|National Heroes' Acre|
National Heroes Acre or Heroes Acre is a burial ground and national monument in Harare. The 57-acre (230,000 m2) site is situated on a ridge seven kilometres from Harare, towards Norton.
Its stated purpose is to commemorate Patriotic Front guerrillas killed during the War of Liberation, and contemporary Zimbabweans whose dedication or commitment to their country justify their burial at the shrine. Persons buried there are considered heroes by the incumbent Zanu-PFregime, which has administered the country since independence in 1980.
Work was initiated on the National Heroes' Acre in September 1981, a year after Zimbabwean independence. Ten Zimbabwean and seven North Korean architects and artists were recruited to map the site's layout. 250 local workers were involved in the project at the height of its construction. Black granite used for the main structures was quarried from Mutoko, about 140 kilometres northeast of the capital, then known as Salisbury.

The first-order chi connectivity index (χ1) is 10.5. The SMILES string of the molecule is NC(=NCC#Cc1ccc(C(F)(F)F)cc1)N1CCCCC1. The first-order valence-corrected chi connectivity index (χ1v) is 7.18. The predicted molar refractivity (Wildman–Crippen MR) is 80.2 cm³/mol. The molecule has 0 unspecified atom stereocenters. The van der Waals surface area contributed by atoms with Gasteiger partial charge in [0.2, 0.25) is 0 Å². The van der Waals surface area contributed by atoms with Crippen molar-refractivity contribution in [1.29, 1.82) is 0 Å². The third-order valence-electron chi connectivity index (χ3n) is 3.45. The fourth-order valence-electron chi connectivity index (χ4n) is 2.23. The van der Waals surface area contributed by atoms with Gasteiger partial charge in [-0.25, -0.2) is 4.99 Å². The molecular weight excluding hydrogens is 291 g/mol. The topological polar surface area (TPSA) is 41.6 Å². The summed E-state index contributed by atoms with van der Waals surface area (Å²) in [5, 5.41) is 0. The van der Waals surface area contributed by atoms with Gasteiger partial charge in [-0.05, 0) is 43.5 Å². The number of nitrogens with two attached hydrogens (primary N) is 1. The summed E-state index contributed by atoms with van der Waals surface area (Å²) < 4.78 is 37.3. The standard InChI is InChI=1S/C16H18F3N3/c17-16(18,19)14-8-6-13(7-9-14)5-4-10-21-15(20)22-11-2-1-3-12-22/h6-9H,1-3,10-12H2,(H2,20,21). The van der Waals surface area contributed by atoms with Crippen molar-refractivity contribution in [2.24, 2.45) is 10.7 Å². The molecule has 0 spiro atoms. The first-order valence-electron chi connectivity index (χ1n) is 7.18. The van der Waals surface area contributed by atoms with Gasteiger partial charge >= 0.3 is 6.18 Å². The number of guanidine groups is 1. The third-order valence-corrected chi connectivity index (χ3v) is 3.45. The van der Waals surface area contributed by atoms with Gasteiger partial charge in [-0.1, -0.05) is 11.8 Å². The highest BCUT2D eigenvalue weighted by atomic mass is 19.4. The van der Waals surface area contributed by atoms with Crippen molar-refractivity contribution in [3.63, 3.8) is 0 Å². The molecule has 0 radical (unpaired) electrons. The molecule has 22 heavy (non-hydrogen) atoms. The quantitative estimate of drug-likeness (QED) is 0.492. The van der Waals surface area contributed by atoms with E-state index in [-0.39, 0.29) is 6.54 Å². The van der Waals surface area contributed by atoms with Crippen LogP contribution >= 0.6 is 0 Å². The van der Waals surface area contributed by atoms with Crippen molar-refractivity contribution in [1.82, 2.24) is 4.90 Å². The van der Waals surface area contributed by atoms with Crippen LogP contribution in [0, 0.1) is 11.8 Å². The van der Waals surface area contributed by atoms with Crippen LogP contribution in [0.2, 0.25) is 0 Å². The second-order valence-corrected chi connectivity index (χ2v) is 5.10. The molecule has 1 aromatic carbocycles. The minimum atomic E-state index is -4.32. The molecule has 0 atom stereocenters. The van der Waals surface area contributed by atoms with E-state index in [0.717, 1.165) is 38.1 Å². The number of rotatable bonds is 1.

The Tomb of the Unknown Soldier
The Tomb of the Unknown Soldier recognises unidentified insurgents who lost their lives during the liberation war. Included is a bronze statue of three guerrillas – one female, two male – a flagpole, and an ornate artifice.
The Eternal Flame
The Eternal Flame rests atop a tower measuring some forty metres. It was lit at independence celebrations in 1982 and embodies the spirit of Zimbabwean independence. The tower is the highest point at Heroes' Acre; it can readily be viewed from Harare.
Two walls on either side of the monument carry murals depicting the history of Zimbabwe, from pre-colonial times through the Second Chimurenga. Zimbabwe Historic Graveyards And Cemeteries